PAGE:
Author: Simon Hawkesworth
When we’re designing online content, one of the key considerations is ensuring that the text is easily readable. One characteristic that can affect readability is the contrast between the text and the background.
The colour difference between text and background is sometimes described as the contrast ratio. As an extreme example, black text on a black background gives a ratio of 1:1 and is clearly unworkable. If you’ve ever tried to view the Blackboard VLE using Internet Explorer, you’ll find that several buttons have a particularly annoying contrast ration of 1:1 (black on black) and are unusable. By comparison, black text on white has a ratio of 21:1 and is considered to be amongst the most readable colour combinations.
For online content, the W3C guidelines for body text recommends a minimum contrast ratio of 7:1. For larger text, such as on main headers, a ratio of 4.5:1 should work well.
The majority of applications have text that defaults to black. However, if you want to make your text something other than this, to add emphasis, distinguish between content or include a background other than white, then you need to ensure that the contrast is good enough. It doesn’t mean that you shouldn’t inject design ideas and innovation into your work, but when you adjust either the text or the background, you need to check if the content is readable.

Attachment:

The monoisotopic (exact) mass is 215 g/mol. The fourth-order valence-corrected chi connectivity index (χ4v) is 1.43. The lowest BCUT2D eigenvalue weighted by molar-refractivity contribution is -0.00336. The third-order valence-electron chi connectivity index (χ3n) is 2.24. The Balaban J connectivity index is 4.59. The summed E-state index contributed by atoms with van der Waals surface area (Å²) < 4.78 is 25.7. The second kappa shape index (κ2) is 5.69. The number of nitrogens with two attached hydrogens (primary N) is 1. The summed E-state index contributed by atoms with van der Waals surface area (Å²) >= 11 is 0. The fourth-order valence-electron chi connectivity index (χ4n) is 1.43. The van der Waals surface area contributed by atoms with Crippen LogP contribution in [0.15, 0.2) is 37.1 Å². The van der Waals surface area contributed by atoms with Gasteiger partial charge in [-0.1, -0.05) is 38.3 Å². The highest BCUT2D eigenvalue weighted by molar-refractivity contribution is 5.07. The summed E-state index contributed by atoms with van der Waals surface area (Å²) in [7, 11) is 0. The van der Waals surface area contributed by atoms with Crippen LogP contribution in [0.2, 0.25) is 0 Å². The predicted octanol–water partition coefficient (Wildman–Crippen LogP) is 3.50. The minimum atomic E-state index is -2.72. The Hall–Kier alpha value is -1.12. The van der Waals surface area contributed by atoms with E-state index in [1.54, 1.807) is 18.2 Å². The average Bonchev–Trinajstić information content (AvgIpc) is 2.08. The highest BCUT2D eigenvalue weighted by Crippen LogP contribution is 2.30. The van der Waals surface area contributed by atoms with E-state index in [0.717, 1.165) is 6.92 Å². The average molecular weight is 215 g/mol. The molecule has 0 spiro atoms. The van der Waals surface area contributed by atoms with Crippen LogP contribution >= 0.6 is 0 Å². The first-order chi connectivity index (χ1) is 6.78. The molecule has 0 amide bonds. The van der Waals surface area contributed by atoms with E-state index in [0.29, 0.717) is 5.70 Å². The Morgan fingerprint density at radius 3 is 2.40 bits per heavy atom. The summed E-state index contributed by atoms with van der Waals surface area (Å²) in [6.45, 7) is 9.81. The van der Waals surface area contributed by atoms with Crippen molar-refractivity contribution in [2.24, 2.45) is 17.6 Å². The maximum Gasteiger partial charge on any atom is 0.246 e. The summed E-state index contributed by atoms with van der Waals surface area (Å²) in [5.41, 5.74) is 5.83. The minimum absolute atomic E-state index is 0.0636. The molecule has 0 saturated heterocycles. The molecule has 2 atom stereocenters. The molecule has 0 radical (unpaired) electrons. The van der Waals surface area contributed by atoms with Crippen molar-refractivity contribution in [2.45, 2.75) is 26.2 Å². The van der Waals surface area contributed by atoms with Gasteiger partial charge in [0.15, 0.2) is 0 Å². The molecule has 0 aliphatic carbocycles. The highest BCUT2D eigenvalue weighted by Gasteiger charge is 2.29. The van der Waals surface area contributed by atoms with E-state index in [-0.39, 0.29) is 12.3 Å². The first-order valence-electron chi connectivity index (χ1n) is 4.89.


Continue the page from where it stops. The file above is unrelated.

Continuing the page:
You can assess the contrast by eye, but if you want to ensure that content meets established W3C (World Wide Web Consortium) guidelines for accessible content, then thankfully, there are some useful technological aids around, and the applications given here, can be used to check contrast while you’re in the process of designing resources:
Color Safe: www.colorsafe.co
Color Contrast Checker: www.webaim.org/resources/contrastchecker/
Check My Colours: http://www.checkmycolours.com
Colour Vision deficiency (Colour blindness)
Another consideration, is for users with colour vision deficiency (CVD) (or colour blindness, as it’s often referred to), who struggle to distinguish between certain colours. The variants on this condition can include the inability to distinguish between shades of red, yellow and green, or that colours can seem much duller than they would appear to someone with normal vision. So, when thinking about text and background colour, this should also be taken into consideration.
To help you, there are a number of online applications that can help to check if your design is going to be problematic for people with CDV. An example of a checker is Colblindor.
Making these kinds of adjustments to your content to doesn’t have to detract from the quality of the materials you produce, and in the process, you’re ensuring that your users are able to benefit from all the work you’ve put in.